The Bizarre But True Story Of Military Dolphins

Published December 1, 2016
Updated June 13, 2019
Published December 1, 2016
Updated June 13, 2019

Russian Navy

Earlier this year, the Russian Ministry of Defense put out a call for five bottlenose dolphins. They sought three male and two female dolphins between the ages of three and five with faultless teeth and impeccable motor skills. According to Fortune, Moscow’s Utrish Dolphinarium sold the Russian government five dolphins for $26,000.

This marks the first time that the Russian government has publicly expressed any interest in military dolphins since the fall of the Soviet Union, when it lost its militarized sea mammal facility in Crimea to Ukraine. After the 2014 annexation of Crimea, the facility would fall back into the Kremlin’s hands.

Unfortunately for Russia, Ukraine didn’t want to keep paying for these military dolphins. In 2000, the BBC writes that Ukraine offloaded them as well as their trainer, Boris Zhurid, to Iran. Nobody outside Iran knows what happened to the Soviet-trained dolphins since then.

Killer Dolphins

Dolphin Jump Army

K-Dog, a bottlenose dolphin, leaps out of the water while training near the USS Gunston Hall. Photo by Brien Aho/U.S. Navy/Getty Images

According to the BBC, these Soviet sea mammals did not just know how to identify bombs; in fact, Zhurid trained them to kill. Soviet handlers trained dolphins to attack enemy divers with harpoons strapped to their backs, or with hypodermic syringes loaded with carbon dioxide. Alternatively, trainers taught these dolphins how to drag enemies to the surface for capture. They also served as unwitting kamikaze pilots: Trainers would affix bombs to the dolphins, such that when the neared a ship’s hull, the bomb (and the dolphin) would explode.

Allegedly, Soviet dolphins could even distinguish between foreign and Soviet submarines by the propeller noise. The U.S. Navy says that’s impossible, and cites these sort of logistical problems as one of the reasons why they never trained dolphins to kill.

At least, officially. Despite the U.S. Navy’s consistent, fervent denials that handlers have ever trained American military dolphins to kill, The New York Times reported in 1990 that — despite a Navy spokesman specifically denying the charge — former Navy trainers told them that dolphins were being taught “to kill enemy divers with nose-mounted guns and explosives.”

In a report dated a year before, Richard O’Barry, a former Navy officer turned activist and critic of the Navy program, told The New York Times that the CIA had approached him and asked if he would teach dolphins how to plant explosives on ships. O’Barry says he turned them down.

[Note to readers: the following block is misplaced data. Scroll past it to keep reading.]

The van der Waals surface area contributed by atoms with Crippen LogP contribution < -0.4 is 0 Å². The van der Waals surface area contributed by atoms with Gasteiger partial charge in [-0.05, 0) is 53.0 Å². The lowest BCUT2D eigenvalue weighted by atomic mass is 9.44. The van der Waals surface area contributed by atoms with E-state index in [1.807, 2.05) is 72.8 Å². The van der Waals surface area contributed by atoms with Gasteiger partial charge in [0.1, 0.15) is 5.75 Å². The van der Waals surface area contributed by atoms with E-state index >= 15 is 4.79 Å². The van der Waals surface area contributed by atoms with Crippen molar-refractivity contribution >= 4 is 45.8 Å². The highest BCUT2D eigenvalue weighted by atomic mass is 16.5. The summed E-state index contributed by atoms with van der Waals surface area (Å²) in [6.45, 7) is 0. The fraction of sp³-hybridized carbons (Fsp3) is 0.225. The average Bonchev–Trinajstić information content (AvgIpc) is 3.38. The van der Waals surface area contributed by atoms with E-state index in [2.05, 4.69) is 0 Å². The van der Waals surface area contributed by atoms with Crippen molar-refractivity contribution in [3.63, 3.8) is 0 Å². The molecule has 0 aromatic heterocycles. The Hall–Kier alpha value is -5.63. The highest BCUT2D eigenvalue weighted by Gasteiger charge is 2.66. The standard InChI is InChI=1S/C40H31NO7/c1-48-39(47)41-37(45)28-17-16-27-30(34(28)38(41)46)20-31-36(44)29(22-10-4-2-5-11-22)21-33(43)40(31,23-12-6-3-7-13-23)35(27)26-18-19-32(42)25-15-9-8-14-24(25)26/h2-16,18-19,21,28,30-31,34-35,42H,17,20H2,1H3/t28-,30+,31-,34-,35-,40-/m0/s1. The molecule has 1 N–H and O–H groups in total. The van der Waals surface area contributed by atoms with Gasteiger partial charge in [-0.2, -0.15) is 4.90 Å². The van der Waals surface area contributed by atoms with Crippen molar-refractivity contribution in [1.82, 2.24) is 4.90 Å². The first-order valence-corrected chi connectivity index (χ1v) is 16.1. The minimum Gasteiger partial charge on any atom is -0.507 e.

Whether the U.S. trained killer dolphins or not, Navy SEALs still had to learn how to fight the threat of weaponized Soviet dolphins. Former Navy SEAL Brandon Webb describes one such training exercise in his memoir, writing that trainers used the dolphins:

“to track down enemy divers, outfitting them with a device strapped onto the head that contains a [simulated] compressed gas needle . . . Once the dolphin has tracked you down, it butts you; the needle shoots out and pokes you, creating an embolism [lethal air or gas bubble] . . . Within moments, you’re dead.”

On his blog, Webb would later post a message he received from anonymous former Navy dolphin trainer. This missive would state that yes, the Navy did indeed train these mammals to kill. “The dolphins would have their simulated CO2 system attached to their nose, they would then ram us in the chest cavity to simulate the injection,” the note says. “The dolphins could kill just with this force alone (we had to dive with special padding) but the idea was to recover the bodies and any intelligence.”

As ugly as this business was, the history of weaponized dolphins contains at least one bright spot: The former Soviet dolphins had a few nice years before Ukraine sold them to Iran in 2000. With the Cold War over, nothing better to do, and no one to murder underwater, the killer dolphins provided swimming therapy for disabled children.

Dophins In the Military

Brien Aho/U.S. Navy/Getty ImagesA mammal handler brushes the teeth of a bottlenose dolphin aboard the USS Gunston Hall.


After learning about military dolphins, discover all the violent ways in which humans have used animals as weapons, learn about these weird pets, before learning how dolphins have conversations like humans do. Then, see some of the deadliest animals that most people don’t know about.

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